Tweedledum, Tweedledee

In the October print issue of the Prospect, James Lindsay reviewed two new books offering alternative progressive foreign policy visions -- Michael Lind's The American Way of Strategy and Anatol Lieven and John Hulsman's Ethical Realism. Today, those books' authors reply to Lindsay. Lieven and Hulsman's response is below. See Lind's response here.

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Having indignantly denied that establishment Democrats like himself are “playing Tweedledee to the Republicans' Tweedledum on foreign policy,” James Lindsay goes on to play the part of Tweedledee to perfection. After his brief and pro forma denunciation of the Bush administration's “many missteps,” he condemns our proposed alternatives as no better, without saying in detail what they are.

Much more importantly, neither in this review nor in any of the rest of his published work that we can find does Lindsay say in detail how his own future strategy would differ from that of Bush. If we remember rightly, it isn't recorded in the nursery rhyme whether it was Tweedledum or Tweedledee who eventually got the "nice new rattle" -- probably because the rhyme's authors thought that it really didn't matter much. We would very much like to believe that it will make a really significant difference if Tweedlejim replaces Tweedlecon as deputy assistant secretary for something or other in 2009, but there is little in Lindsay's own writings to suggest it.

Lindsay's condemnation of the Bush administration is limited to the easy target of that administration's gross incompetence in Iraq, a condemnation in which he is of course now joined by many Republicans. He calls the invasion of Iraq “unnecessary and disastrous.” But to the best of our memory, he himself was careful to sit on the fence in the debate preceding the invasion. He does not discuss this, or say whether he was wrong not to have taken a stronger stance, or what his wrongness on that occasion might say about his wider judgment, and the beliefs on which his judgments are based.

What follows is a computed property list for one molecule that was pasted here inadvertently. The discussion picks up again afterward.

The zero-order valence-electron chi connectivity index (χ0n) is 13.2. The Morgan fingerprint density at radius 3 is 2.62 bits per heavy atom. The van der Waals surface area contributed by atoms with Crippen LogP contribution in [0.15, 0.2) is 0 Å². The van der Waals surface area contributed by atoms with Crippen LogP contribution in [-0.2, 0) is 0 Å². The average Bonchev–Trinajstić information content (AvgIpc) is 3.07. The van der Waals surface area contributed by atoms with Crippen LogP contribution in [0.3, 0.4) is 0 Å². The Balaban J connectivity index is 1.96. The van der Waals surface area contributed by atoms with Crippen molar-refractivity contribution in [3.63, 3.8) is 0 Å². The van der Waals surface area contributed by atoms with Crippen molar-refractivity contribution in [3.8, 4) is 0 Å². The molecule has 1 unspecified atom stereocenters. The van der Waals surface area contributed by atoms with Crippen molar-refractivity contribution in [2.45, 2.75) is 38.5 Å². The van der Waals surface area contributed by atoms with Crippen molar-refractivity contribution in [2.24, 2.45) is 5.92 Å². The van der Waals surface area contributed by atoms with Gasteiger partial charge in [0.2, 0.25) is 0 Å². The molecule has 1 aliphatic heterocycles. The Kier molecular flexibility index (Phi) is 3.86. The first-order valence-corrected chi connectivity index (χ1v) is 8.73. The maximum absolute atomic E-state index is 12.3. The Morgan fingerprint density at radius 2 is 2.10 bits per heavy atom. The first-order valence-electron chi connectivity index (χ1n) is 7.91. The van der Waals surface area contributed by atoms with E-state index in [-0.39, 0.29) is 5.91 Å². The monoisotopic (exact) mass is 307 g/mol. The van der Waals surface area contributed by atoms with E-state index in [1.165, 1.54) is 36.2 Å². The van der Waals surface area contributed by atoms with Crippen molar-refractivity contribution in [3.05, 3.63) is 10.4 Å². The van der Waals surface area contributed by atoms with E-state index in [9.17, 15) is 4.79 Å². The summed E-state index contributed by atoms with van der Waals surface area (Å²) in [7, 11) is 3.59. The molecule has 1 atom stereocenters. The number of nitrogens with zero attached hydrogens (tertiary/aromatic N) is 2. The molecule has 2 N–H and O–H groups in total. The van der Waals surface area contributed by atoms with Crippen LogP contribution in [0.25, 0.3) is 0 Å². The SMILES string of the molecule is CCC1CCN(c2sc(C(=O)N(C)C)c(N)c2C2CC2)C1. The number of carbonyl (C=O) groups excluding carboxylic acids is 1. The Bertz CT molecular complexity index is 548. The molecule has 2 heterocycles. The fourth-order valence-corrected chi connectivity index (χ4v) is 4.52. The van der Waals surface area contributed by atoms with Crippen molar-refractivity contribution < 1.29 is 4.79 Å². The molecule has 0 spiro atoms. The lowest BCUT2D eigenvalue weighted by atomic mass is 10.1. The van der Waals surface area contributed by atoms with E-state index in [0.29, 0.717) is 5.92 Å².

In general, Lindsay in his public writings is extremely careful never to commit himself to any specific new or different policy towards Iran, Palestine, China, Russia, North Korea or the various other very difficult challenges facing U.S. policy today -- because of course to do so might attract serious criticism from colleagues and actual or potential patrons. How much easier and safer to restrict oneself to uncontroversial ideological generalities about “American leadership,” “building effective international institutions,” and “spreading democracy.” Lindsay does not even address one of the greatest lessons we draw from the Truman-Eisenhower record, with the greatest and most obvious implications for present policy: namely the rejection of preventive war.

As a matter of duty, we by contrast -- like Michael Lind -- describe in considerable detail the specific policies we recommend in various parts of the world. Lindsay says that “some of these proposals are good, some not,” but because he does not say which he thinks are which, he yet again evades taking a concrete and courageous stand on anything controversial. For example, Lindsay says that all parts of the U.S. political spectrum say that they “want a foreign policy that is prudent” and “weighs costs and benefits.” In our book, we argue very strongly that, for example, an offer of NATO membership to Ukraine and Georgia would be the very opposite of such a policy.